Mechanism behind acute leukemia identified by VUMC researchers

Mary Beth Gardiner
August 9, 2002

A fusion protein resulting from a faulty DNA exchange plays a key role in the development of acute leukemia in humans, Vanderbilt researchers reported recently. The protein, called AML1-ETO, disarms a tumor suppressor and allows circumvention of a powerful tumor checkpoint, freeing cells to experience uncontrolled growth and an extended lifespan.

A reciprocal exchange, or translocation, of genetic material between two chromosomes is a mistake that can occur as a cell duplicates its DNA, just before it divides. The chromosome translocation – in which a piece of one chromosome breaks off and fuses to a second chromosome – is passed along to successive generations of cells.

The t(8;21) translocation, where DNA is exchanged between chromosomes 8 and 21, occurs in about 15 percent of all cases of acute myeloid leukemia, a cancer of the blood in which certain white blood cells proliferate, crowding out normal cells in bone marrow and infiltrating organs such as the liver or spleen. The translocation juxtaposes two genes that are not typically neighbors. Fusion of the genes produces the unique protein, AML1-ETO.

Although many types of leukemia have been associated with chromosomal translocations, the means by which a resulting fusion protein can cause cellular growth to go awry is not well understood. In the July issue of Nature Medicine, Scott W. Hiebert, Ph.D., professor of Biochemistry, and graduate student Bryan Linggi, report that AML1-ETO represses transcription of a known tumor suppressor, p14ARF. Their studies suggest that loss of p14ARF allows the cell to bypass the formidable p53 tumor checkpoint.

“Basically, we’ve figured out what the fusion protein is, what it does, and how it does it,” Hiebert said. “The translocation takes two parts – two transcription factors – that fuse to make a new transcription factor, which turns off, or inactivates, a tumor suppressor. It’s just a different way to turn off a suppressor.”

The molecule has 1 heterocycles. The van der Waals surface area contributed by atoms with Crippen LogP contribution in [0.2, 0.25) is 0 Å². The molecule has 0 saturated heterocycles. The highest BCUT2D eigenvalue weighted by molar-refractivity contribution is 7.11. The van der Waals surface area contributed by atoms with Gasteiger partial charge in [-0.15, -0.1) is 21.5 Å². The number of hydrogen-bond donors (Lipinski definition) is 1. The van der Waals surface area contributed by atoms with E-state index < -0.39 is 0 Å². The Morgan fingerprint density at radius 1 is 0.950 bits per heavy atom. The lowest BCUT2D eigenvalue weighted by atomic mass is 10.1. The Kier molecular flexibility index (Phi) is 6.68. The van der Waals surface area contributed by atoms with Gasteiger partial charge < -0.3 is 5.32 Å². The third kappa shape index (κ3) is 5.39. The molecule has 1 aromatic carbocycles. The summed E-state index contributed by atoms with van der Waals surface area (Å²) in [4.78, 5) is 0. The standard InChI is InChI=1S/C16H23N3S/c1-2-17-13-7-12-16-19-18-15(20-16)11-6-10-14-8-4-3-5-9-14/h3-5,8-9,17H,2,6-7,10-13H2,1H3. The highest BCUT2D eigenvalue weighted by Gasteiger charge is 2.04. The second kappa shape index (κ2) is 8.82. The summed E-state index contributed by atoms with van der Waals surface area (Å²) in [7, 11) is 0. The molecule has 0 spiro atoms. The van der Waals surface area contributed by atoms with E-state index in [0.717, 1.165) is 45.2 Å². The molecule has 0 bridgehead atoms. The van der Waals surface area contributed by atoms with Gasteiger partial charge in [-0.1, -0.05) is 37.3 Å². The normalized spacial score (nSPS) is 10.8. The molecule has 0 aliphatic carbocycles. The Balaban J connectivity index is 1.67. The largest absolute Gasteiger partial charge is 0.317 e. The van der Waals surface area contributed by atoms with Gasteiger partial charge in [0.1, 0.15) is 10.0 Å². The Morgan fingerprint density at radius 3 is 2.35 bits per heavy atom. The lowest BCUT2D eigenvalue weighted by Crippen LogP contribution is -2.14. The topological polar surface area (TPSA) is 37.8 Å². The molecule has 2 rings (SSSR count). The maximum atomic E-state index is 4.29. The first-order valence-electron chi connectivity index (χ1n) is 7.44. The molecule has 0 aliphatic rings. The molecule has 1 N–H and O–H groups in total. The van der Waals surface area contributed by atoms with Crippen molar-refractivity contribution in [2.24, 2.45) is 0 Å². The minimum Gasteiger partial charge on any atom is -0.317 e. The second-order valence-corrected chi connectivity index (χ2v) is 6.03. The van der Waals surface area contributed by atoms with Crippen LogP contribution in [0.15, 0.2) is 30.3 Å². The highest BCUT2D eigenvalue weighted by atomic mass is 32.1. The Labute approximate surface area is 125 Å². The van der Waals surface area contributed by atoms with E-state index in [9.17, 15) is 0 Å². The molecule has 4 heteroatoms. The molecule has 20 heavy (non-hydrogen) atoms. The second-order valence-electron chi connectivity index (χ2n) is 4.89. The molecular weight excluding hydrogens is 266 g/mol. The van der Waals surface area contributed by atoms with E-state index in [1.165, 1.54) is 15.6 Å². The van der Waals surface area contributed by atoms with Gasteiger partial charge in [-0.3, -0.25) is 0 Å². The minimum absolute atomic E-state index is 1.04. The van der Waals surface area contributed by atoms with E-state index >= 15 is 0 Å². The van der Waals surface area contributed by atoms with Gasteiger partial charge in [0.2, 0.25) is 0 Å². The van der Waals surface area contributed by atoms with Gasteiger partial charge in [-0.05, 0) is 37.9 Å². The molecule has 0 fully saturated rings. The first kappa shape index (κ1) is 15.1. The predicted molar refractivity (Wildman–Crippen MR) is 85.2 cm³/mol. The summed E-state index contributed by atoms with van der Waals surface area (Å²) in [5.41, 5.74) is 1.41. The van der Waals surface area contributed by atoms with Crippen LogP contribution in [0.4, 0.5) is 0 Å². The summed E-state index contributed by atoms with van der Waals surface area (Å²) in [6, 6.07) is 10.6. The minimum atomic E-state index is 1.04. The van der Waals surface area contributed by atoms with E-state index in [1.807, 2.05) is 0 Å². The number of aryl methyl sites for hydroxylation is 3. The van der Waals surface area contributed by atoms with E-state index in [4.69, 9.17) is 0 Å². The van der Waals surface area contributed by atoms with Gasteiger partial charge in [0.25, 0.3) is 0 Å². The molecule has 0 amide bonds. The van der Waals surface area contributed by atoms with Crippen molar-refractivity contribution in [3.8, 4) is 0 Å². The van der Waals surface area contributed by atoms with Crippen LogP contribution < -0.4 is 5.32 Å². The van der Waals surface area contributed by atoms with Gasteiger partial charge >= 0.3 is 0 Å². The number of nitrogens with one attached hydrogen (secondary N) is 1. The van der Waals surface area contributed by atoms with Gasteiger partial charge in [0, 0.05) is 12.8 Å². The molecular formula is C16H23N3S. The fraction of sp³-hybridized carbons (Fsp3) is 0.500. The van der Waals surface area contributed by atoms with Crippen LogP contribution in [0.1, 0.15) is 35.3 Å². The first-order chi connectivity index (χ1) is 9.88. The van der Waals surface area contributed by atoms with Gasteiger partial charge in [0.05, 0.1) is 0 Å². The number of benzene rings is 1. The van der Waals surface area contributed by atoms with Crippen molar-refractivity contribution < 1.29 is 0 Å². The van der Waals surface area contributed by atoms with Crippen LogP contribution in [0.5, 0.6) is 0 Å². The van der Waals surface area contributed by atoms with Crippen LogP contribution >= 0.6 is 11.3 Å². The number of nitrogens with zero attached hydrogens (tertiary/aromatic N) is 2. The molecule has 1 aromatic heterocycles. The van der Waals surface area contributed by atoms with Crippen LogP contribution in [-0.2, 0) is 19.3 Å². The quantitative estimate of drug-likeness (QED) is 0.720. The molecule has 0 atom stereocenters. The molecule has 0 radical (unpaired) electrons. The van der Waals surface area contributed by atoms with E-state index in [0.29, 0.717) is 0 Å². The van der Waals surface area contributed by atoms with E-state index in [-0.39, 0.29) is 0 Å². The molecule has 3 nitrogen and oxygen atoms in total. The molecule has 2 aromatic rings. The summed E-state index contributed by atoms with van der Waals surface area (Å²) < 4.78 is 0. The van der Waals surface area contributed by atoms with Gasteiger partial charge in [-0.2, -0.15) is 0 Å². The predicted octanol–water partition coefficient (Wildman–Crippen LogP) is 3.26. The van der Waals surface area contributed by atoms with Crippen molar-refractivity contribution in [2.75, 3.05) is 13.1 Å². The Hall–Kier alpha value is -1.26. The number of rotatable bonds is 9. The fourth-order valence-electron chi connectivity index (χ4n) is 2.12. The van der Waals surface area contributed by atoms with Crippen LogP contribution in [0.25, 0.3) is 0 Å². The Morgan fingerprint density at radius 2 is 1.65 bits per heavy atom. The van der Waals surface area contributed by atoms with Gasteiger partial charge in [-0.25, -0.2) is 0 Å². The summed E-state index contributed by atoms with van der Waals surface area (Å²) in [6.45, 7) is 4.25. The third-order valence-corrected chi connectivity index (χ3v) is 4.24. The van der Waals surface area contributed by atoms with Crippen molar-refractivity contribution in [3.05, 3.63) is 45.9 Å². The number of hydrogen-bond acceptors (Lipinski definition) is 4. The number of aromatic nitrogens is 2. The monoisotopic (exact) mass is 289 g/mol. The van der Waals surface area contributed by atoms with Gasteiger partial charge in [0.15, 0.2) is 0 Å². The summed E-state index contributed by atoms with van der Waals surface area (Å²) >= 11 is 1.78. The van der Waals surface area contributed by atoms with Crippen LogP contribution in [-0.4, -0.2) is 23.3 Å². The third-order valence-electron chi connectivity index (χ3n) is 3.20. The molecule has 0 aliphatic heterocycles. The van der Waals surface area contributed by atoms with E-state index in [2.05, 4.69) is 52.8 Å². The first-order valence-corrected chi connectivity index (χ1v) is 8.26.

There are two opposing factors at work in cancer, according to Hiebert. Oncogenes are genes that cause cancer by increasing cell proliferation – that is, abnormal growth. Tumor suppressors put limits on growth – they are the brake. Many of them act as checkpoints, he said. So if an oncogene is turned on, or activated, in a cell, growth could be held in check by one or more of the suppressors.

“If you lose those checkpoints,” Hiebert said, “cell growth will take off. Usually a cancer results from a combination of these events.”

The suppressor p14ARF has been described as the major oncogene checkpoint in humans. And it engages another tumor suppressor called p53, which is mutated in over half of all cancers. If an oncogene is activated, then p14ARF and p53 act as checks. If either p14ARF or p53 is lost, the cells continue to grow unchecked.

What happens if p14ARF is lost, but p53 is intact? Although p53 inactivation is necessary for the development of most cancers, it is rarely mutated in human acute leukemia. Yet it appears that loss of p14ARF impairs p53-mediated cell growth arrest and suicide. Linggi, who is a fifth year graduate student working in Hiebert’s lab, said it is because p53 is implicated in so many cancers that it was important to iron out how the two suppressors are related.

“So it all actually fit together pretty nice in being able to explain how you can have cancer develop and still have expression of p53, with no obvious mutation or deletion,” he said. “We are proposing that suppression of p14ARF by this fusion protein makes that happen.”

Next, the lab will look at other translocations that disrupt AML1 function (associated with 25 percent of all leukemias) to see if they also deactivate the p14ARF tumor suppressor.

The work reported by Hiebert and Linggi was supported by grants from the NIH, the National Cancer Institute, and the Vanderbilt-Ingram Cancer Center.